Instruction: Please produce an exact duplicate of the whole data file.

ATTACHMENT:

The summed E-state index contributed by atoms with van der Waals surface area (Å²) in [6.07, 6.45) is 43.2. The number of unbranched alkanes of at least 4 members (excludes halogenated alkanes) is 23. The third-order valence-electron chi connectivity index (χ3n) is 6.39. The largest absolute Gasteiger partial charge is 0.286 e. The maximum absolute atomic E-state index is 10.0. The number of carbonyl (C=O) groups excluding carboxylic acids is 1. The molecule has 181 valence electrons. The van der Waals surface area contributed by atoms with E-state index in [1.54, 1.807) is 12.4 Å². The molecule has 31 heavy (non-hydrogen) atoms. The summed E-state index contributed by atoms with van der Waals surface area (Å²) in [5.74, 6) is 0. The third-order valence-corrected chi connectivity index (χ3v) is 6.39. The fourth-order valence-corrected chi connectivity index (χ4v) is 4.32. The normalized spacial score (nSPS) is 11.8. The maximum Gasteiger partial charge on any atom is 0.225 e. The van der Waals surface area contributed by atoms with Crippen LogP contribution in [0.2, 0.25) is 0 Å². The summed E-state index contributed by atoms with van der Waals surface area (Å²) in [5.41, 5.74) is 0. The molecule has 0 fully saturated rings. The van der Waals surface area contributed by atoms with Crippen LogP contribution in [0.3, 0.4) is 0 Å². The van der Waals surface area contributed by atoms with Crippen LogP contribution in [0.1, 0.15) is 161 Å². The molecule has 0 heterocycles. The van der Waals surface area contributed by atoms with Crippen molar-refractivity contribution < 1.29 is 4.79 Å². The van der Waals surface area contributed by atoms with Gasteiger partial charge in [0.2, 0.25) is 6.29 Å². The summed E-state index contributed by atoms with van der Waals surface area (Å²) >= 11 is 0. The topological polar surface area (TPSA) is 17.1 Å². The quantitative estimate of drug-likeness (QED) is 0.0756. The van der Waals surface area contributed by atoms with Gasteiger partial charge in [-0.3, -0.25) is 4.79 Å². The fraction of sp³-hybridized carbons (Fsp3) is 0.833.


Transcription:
The summed E-state index contributed by atoms with van der Waals surface area (Å²) in [6.07, 6.45) is 43.2. The number of unbranched alkanes of at least 4 members (excludes halogenated alkanes) is 23. The third-order valence-electron chi connectivity index (χ3n) is 6.39. The largest absolute Gasteiger partial charge is 0.286 e. The maximum absolute atomic E-state index is 10.0. The number of carbonyl (C=O) groups excluding carboxylic acids is 1. The molecule has 181 valence electrons. The van der Waals surface area contributed by atoms with E-state index in [1.54, 1.807) is 12.4 Å². The molecule has 31 heavy (non-hydrogen) atoms. The summed E-state index contributed by atoms with van der Waals surface area (Å²) in [5.74, 6) is 0. The third-order valence-corrected chi connectivity index (χ3v) is 6.39. The fourth-order valence-corrected chi connectivity index (χ4v) is 4.32. The normalized spacial score (nSPS) is 11.8. The maximum Gasteiger partial charge on any atom is 0.225 e. The van der Waals surface area contributed by atoms with Crippen LogP contribution in [0.2, 0.25) is 0 Å². The summed E-state index contributed by atoms with van der Waals surface area (Å²) in [5.41, 5.74) is 0. The molecule has 0 fully saturated rings. The van der Waals surface area contributed by atoms with Crippen LogP contribution in [0.3, 0.4) is 0 Å². The van der Waals surface area contributed by atoms with Crippen LogP contribution in [0.1, 0.15) is 161 Å². The molecule has 0 heterocycles. The van der Waals surface area contributed by atoms with Crippen molar-refractivity contribution < 1.29 is 4.79 Å². The van der Waals surface area contributed by atoms with Gasteiger partial charge in [0.2, 0.25) is 6.29 Å². The summed E-state index contributed by atoms with van der Waals surface area (Å²) >= 11 is 0. The topological polar surface area (TPSA) is 17.1 Å². The quantitative estimate of drug-likeness (QED) is 0.0756. The van der Waals surface area contributed by atoms with Gasteiger partial charge in [-0.3, -0.25) is 4.79 Å². The fraction of sp³-hybridized carbons (Fsp3) is 0.833.